Homonyms, Homophones, and Other Confusingly Similar Words



Homonyms are words that sound the same and sometimes even have the same spelling, but they have different meanings and origins.

Examples are axe and actsblue and blew, and clip (fasten, as with a paper clip) and clip (detach, as with clippers).

Homonyms come in two flavors:

Homophones are words that share the same pronunciation but differ in spelling and meaning, such as totootwo; for, fore, four; and aisle (passage), I’ll (I will), and isle (island).

Homographs share the same spelling, and often the same sound, but have different meanings. An example is well, as in wishing well, and well, as in well wishes. Other examples are lead (to go first) and lead (type of metal), minute (60 seconds) and minute (very small).

And then there’s just plain confusingly similar words, such as elicit and illicit, forgo and forego, principal and principle.
Unscramble these confusingly similar words in the list below.

Some (homophone: sum) of my favorite homonyms, homophones and confusingly similar words:

arrant  extreme arrant nonsense
errand  mission; short trip
errant  traveling; straying

creak  harsh noise
creek  small stream

die  expire
die  engraved stamp for impressing a design
die  singular of dice
dye  to color

elicit  to bring out
illicit  unlawful

flea  insect
flee  to run away
Steve has a secret potion to make fleas flee and flies fly off

forgo  do without
forego  to go before, precede

gilt  gold leaf or paint applied to a thin layer of a surface
gilt  young female pig
guilt  culpability for an offence,  crime, or wrong

gin  a type of booze
gin   a trap or snare. Verb to set up a snare; exaggerate
Gin & tonic is a gin to Steve’s common sense

gnu  animal
new  not old
knew  understood
The new gnu knew he had to fit in fast with his adopted herd –   hungry lions watch for loners

The new gnu turns on the charm in a desperate bid to fit in

mignon small & pretty
minion servile follower
The chef’s minion served Steve a filet mignon

patient  a person under medical care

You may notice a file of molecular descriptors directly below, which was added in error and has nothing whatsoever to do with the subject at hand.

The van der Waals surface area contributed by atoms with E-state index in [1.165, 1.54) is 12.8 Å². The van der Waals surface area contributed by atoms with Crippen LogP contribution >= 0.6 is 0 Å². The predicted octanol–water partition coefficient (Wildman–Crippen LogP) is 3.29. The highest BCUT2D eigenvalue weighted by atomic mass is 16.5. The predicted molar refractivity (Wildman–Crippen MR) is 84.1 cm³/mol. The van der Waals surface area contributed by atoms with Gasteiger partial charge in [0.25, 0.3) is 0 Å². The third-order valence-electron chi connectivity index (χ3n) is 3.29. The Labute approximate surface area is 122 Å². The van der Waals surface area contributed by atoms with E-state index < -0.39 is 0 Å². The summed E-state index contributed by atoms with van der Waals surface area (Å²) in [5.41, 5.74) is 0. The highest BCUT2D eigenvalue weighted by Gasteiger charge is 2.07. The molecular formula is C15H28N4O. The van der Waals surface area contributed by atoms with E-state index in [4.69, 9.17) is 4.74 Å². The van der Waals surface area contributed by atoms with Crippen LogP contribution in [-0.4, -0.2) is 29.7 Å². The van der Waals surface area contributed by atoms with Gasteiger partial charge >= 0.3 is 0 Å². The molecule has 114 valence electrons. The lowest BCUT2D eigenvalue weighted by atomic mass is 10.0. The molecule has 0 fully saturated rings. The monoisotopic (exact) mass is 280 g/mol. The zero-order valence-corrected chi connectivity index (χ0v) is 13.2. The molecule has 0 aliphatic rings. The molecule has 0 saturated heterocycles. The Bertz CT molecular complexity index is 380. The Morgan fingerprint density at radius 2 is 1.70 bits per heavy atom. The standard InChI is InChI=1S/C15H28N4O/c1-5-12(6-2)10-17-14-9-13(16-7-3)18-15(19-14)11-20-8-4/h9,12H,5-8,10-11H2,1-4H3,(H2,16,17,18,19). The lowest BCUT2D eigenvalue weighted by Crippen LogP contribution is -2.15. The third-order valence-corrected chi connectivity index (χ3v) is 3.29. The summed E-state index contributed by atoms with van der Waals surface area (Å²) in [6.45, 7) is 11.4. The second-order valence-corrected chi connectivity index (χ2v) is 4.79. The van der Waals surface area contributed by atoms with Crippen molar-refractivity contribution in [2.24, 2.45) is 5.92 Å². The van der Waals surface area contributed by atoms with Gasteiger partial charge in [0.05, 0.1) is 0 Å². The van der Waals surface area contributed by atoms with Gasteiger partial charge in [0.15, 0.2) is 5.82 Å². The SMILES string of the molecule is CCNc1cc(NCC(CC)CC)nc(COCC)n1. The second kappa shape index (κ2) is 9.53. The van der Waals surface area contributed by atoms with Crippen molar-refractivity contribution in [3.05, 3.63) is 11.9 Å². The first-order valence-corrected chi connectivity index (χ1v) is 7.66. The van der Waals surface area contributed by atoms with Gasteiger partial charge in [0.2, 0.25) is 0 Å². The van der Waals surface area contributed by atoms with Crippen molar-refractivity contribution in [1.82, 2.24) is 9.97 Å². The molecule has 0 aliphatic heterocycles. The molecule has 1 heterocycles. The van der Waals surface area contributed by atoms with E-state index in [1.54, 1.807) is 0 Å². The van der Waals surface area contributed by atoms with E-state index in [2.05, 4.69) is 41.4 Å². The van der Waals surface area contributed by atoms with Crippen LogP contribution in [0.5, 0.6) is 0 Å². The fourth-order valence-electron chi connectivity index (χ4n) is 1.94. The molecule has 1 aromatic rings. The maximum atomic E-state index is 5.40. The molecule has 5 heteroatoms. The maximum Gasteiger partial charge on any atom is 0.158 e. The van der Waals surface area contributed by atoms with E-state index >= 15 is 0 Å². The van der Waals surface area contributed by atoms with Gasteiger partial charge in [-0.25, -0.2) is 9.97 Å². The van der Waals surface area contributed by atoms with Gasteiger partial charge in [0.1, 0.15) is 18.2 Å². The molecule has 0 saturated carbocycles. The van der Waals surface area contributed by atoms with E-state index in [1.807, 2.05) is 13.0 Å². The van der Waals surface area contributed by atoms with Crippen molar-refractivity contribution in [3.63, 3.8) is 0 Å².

patient  quietly & steadily persevering
Steve was a patient patient: he didn’t complain about the old magazines in his doctor’s waiting room nor the hour-long wait

plain  ordinary & uncomplicated
plane  flat
plane  airplane

Principal Skinner

principal  adj main, foremost; noun person who has controlling authority
principle  fundamental law, rule, doctrine, or code of conduct
The guiding principle of Principal Skinner is to bring order into chaos at Springfield Elementary; Bart Simpson’s principal principle is to bring chaos into order. 

rain  wet stuff that falls from sky
rein  to check or stop
reign  to rule

From my New Oxford American Dictionary . . . 
USAGE: The idiomatic phrase free rein, which derives from the literal meaning of using reins to control a horse, is sometimes misinterpreted and written as free reign — predictable, perhaps, in a society only vaguely familiar with the reigns of royalty or the reins of farm animals. Also confused is the related phrase rein in, sometimes written incorrectly as reign in.

ware  goods
wear  to bear or have on the person
where  at, in, or to what place

See my master list of all the homonyms, homophones, and other confusingly similar words I’ve posted to date.

And please comment with your favorite homonyms . . .  OK, don’t.      I don’t care.

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